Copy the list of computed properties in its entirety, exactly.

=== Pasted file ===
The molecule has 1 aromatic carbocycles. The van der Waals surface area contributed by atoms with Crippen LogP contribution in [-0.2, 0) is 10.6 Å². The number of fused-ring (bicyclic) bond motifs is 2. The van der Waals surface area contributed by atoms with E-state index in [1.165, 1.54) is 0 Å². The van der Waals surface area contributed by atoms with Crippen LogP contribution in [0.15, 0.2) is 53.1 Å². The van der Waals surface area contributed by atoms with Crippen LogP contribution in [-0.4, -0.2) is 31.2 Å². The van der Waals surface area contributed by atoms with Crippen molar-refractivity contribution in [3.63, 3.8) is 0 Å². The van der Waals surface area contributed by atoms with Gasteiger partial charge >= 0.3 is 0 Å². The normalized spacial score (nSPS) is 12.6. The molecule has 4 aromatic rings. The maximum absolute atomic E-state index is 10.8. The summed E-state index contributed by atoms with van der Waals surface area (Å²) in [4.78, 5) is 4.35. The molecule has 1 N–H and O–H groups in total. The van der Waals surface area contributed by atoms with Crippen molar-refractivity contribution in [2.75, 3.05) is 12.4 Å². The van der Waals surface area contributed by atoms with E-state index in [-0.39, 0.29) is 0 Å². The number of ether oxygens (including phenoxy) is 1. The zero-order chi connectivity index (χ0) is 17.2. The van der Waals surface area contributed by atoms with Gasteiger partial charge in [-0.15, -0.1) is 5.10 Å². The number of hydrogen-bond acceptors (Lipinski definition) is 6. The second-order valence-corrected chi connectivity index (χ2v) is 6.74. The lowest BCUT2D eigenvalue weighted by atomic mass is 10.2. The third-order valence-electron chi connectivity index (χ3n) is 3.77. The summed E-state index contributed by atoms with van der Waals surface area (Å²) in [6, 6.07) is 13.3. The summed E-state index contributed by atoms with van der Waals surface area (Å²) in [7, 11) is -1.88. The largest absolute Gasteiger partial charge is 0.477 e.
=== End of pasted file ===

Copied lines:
The molecule has 1 aromatic carbocycles. The van der Waals surface area contributed by atoms with Crippen LogP contribution in [-0.2, 0) is 10.6 Å². The number of fused-ring (bicyclic) bond motifs is 2. The van der Waals surface area contributed by atoms with E-state index in [1.165, 1.54) is 0 Å². The van der Waals surface area contributed by atoms with Crippen LogP contribution in [0.15, 0.2) is 53.1 Å². The van der Waals surface area contributed by atoms with Crippen LogP contribution in [-0.4, -0.2) is 31.2 Å². The van der Waals surface area contributed by atoms with Crippen molar-refractivity contribution in [3.63, 3.8) is 0 Å². The van der Waals surface area contributed by atoms with Gasteiger partial charge >= 0.3 is 0 Å². The normalized spacial score (nSPS) is 12.6. The molecule has 4 aromatic rings. The maximum absolute atomic E-state index is 10.8. The summed E-state index contributed by atoms with van der Waals surface area (Å²) in [4.78, 5) is 4.35. The molecule has 1 N–H and O–H groups in total. The van der Waals surface area contributed by atoms with Crippen molar-refractivity contribution in [2.75, 3.05) is 12.4 Å². The van der Waals surface area contributed by atoms with E-state index in [-0.39, 0.29) is 0 Å². The number of ether oxygens (including phenoxy) is 1. The zero-order chi connectivity index (χ0) is 17.2. The van der Waals surface area contributed by atoms with Gasteiger partial charge in [-0.15, -0.1) is 5.10 Å². The number of hydrogen-bond acceptors (Lipinski definition) is 6. The second-order valence-corrected chi connectivity index (χ2v) is 6.74. The lowest BCUT2D eigenvalue weighted by atomic mass is 10.2. The third-order valence-electron chi connectivity index (χ3n) is 3.77. The summed E-state index contributed by atoms with van der Waals surface area (Å²) in [6, 6.07) is 13.3. The summed E-state index contributed by atoms with van der Waals surface area (Å²) in [7, 11) is -1.88. The largest absolute Gasteiger partial charge is 0.477 e.